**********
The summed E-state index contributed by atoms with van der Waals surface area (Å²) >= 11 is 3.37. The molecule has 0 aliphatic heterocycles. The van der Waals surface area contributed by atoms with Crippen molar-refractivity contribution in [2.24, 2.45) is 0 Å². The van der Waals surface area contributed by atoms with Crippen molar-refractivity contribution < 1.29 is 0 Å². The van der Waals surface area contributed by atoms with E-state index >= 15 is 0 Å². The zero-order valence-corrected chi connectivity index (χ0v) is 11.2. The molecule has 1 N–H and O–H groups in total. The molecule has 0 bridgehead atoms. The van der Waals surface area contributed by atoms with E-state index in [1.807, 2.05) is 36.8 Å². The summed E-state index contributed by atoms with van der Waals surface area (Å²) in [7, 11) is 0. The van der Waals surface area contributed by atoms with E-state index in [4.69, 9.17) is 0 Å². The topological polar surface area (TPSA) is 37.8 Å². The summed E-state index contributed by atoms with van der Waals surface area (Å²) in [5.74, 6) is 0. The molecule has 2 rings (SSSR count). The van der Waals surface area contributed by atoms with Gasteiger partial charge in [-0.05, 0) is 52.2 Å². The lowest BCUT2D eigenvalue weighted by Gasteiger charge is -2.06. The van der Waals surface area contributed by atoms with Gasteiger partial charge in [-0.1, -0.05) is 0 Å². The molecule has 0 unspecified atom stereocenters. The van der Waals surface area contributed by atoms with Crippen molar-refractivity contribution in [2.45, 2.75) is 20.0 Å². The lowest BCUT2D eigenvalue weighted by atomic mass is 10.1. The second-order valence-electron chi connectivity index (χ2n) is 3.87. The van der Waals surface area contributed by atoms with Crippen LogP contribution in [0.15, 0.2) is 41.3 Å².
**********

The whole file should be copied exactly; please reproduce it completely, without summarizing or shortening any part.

The summed E-state index contributed by atoms with van der Waals surface area (Å²) >= 11 is 3.37. The molecule has 0 aliphatic heterocycles. The van der Waals surface area contributed by atoms with Crippen molar-refractivity contribution in [2.24, 2.45) is 0 Å². The van der Waals surface area contributed by atoms with Crippen molar-refractivity contribution < 1.29 is 0 Å². The van der Waals surface area contributed by atoms with E-state index >= 15 is 0 Å². The zero-order valence-corrected chi connectivity index (χ0v) is 11.2. The molecule has 1 N–H and O–H groups in total. The molecule has 0 bridgehead atoms. The van der Waals surface area contributed by atoms with E-state index in [1.807, 2.05) is 36.8 Å². The summed E-state index contributed by atoms with van der Waals surface area (Å²) in [7, 11) is 0. The van der Waals surface area contributed by atoms with E-state index in [4.69, 9.17) is 0 Å². The topological polar surface area (TPSA) is 37.8 Å². The summed E-state index contributed by atoms with van der Waals surface area (Å²) in [5.74, 6) is 0. The molecule has 2 rings (SSSR count). The van der Waals surface area contributed by atoms with Gasteiger partial charge in [-0.05, 0) is 52.2 Å². The lowest BCUT2D eigenvalue weighted by Gasteiger charge is -2.06. The van der Waals surface area contributed by atoms with Gasteiger partial charge in [-0.1, -0.05) is 0 Å². The molecule has 0 unspecified atom stereocenters. The van der Waals surface area contributed by atoms with Crippen molar-refractivity contribution in [2.45, 2.75) is 20.0 Å². The lowest BCUT2D eigenvalue weighted by atomic mass is 10.1. The second-order valence-electron chi connectivity index (χ2n) is 3.87. The van der Waals surface area contributed by atoms with Crippen LogP contribution in [0.15, 0.2) is 41.3 Å².